In the scope of this work, implicit methods are more relevant, mainly because of exponential variations in the models for describing plasticity in Chapter 5. The so called Back Differentiation Formula (BDF) is the employed method for ODEs. The BDF method approximates the function f  by a Lagrangian polynomial as defined by [64]

           f(t) ≈ Ps −1(t) =    pm(t)f(tn+m ) ,                 (3.42)
where     pm(t) =        --t+-tn+l-,    m  = 0,1,...,s− 1 .
                 j=0;j⁄=m  tn+m  − tn+l

The meaning of s  will become clear soon, but right now (s− 1)  can be understood as the degree of the Lagrange polynomial. From the polynomial definition (3.42) the BDF method can be built. The derivative of f(t)  is approximated by the derivative of the Lagrangian polynomial as described by

f(t) ≈ Ps −1 = g (tn,tn−1,...,tn− s,fn,fn− 1,...,fn−s) .

From (3.43) one can see that s  defines the number of past states, which is used to calculate the current state of the system. As s  increases the local error of the method reduces, but for s > 6  the BDF is no longer convergent. Naturally, higher values of s  imply higher computational demands; hence a compromise between speed and accuracy must be met. Table 3.1 represents the BDF method after expansion of the Lagrangian polynomial for 1 < s < 5  .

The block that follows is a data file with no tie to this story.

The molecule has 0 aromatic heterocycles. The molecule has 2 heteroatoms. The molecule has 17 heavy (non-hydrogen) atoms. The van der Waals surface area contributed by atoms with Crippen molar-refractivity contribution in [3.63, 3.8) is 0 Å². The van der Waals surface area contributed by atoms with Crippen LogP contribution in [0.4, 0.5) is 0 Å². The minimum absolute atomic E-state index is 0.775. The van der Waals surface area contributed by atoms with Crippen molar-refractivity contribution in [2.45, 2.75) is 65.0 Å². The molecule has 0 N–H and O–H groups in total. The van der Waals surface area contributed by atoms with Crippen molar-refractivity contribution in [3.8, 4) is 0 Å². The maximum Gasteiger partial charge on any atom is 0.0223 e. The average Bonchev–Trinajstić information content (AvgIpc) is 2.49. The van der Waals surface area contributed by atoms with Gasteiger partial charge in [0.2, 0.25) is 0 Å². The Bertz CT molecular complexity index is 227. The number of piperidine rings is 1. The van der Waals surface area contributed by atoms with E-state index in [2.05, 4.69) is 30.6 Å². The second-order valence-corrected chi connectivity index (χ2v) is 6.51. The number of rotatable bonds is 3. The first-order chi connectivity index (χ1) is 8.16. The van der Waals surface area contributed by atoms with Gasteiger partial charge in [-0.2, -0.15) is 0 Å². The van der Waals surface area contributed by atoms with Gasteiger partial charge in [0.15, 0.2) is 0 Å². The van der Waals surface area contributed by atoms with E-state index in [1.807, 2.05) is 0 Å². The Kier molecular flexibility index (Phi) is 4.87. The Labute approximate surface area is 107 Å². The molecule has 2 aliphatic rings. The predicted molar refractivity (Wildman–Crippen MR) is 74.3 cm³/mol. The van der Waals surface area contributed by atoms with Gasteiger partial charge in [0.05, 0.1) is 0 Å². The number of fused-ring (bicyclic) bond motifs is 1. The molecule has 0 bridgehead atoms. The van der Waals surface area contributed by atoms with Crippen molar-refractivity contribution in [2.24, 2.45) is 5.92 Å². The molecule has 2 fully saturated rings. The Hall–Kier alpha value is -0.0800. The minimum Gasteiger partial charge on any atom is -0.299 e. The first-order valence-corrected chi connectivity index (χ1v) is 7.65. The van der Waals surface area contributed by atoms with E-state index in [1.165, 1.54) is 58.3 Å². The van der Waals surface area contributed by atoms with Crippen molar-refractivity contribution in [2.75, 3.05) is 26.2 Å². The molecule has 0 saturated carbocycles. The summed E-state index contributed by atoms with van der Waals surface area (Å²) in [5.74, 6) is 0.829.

Table 3.1.: Expansion of the Lagrangian polynomial for 1 < s < 5  .
Order Expression

BDF 1 yn+1 − yn = hf(tn+1,yn+1)
BDF 2 yn+2 − 43yn+1 + 13yn = 23hf (tn+2,yn+2 )
BDF 3 yn+3 − 18yn+2 + 9-yn+1 − 2-yn = 6-hf(tn+3,yn+3)
       11       11       11     11
BDF 4 yn+4 − 48yn+3 + 36yn+2 − 16yn+1 + 3yn =  12hf (tn+4,yn+4 )
       25       25       25       25      25
BDF 5 y    − 300y   +  300y    − 200y    + 75-y   −  12y  = -60hf(t   ,y   )
 n+5   137 n+4   137 n+3   137 n+2   137 n+1   137 n   137    n+5  n+5

In practice, the computation for each time step requires the solution of a non-linear equation. Newton’s method is the most common choice for solving the non-linear problem, but other methods can be more suitable, depending on the form of g  . As an initial guess, an explicit method (such as the Euler method) can be used to provide a reasonable choice for f (tn)  .

Naturally, the effort to compute the solution at each time step is bigger for BDF methods than for explicit methods, but the argument for their utilization lies on the stability. Implicit methods are more stable than explicit methods, an important feature for the numerical solution of stiff ODEs. Such problems are by definition numerically unstable, which means that small deviations of the solution in a particular step lead to a large error in the subsequent steps. In fact, it can be proved that for s = 1  , the BDF is A-stable [64]. This means that for an ODE in the form  ′
y =  ky  , the exact solution (     kx
y = e  ) and the BDF solution are asymptotically equivalent for k < 0  . Such a condition is only valid in the Euler method for very small time steps [64]. Evidently, y′ = ky  is not a general case, but it is commonly used as a test problem to evaluate the stability of numerical methods for ODEs.